Word of the Day

bearish

Expecting the prices of shares to fall

In the stock market and the world of investment, there are two divergent mind-sets when engaging in trading. There are the Bears, who are sellers, and there are the Bulls, the buyers. To be bearish is to adopt a generally pessimistic view of the development of the market, anticipating a decline in stock value. Bears therefore enter the market with the intention to sell.



The antithesis of bearish is bullish, whereby investors fuelled by an optimistic streak believe that a stock price will increase. The belief in the ascendency spurs an entrance into the market with the intention to buy. The Charging Bull of Wall Street in Manhattan is symbolic of this aggressive pursuit of financial optimism. The reason behind these monikers follows the logic that a bull charges its horns upwards in attack, whereas a bear swipes its claws downwards.

It seems that a bearish market sentiment in 2017 could be the next zeitgeist, what with the uncertainty of the market following the triggering of Article 50 in Europe and Britain, the considerable drop in oil prices, and the unpredictability of the market following the introduction of President Donald Trump’s economic policies. Equity strategists forecast a bearish outlook for the remainder of the year, estimated as possibly the most bearish in over a decade.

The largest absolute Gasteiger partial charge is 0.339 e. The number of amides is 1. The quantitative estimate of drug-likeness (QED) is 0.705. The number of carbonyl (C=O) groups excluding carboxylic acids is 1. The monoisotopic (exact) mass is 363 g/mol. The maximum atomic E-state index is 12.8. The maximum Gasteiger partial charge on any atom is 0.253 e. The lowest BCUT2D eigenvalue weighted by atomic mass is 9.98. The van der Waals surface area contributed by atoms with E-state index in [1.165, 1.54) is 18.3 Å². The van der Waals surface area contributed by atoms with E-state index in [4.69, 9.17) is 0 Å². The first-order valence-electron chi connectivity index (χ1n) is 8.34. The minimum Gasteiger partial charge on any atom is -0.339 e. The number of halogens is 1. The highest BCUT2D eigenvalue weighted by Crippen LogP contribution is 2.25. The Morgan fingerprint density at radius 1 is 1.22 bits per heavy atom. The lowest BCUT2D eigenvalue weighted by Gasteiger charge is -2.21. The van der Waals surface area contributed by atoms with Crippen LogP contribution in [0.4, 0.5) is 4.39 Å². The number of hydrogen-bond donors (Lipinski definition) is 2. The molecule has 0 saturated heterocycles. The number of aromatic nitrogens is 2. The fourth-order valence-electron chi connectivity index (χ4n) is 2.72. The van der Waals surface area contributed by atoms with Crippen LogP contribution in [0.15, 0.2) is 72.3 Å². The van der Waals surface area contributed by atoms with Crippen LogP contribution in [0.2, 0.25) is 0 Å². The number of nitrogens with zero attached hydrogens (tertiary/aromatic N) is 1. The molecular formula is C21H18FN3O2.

bearish

1. expecting the prices of shares to fall
The market rose today, despite the fears of bearish investors.

1a. expecting the level of economic activity in general to fall
a bearish outlook on the US economy

2. a bearish market is one in which the prices of shares are falling

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Macmillan Dictionary

Macmillan Dictionary

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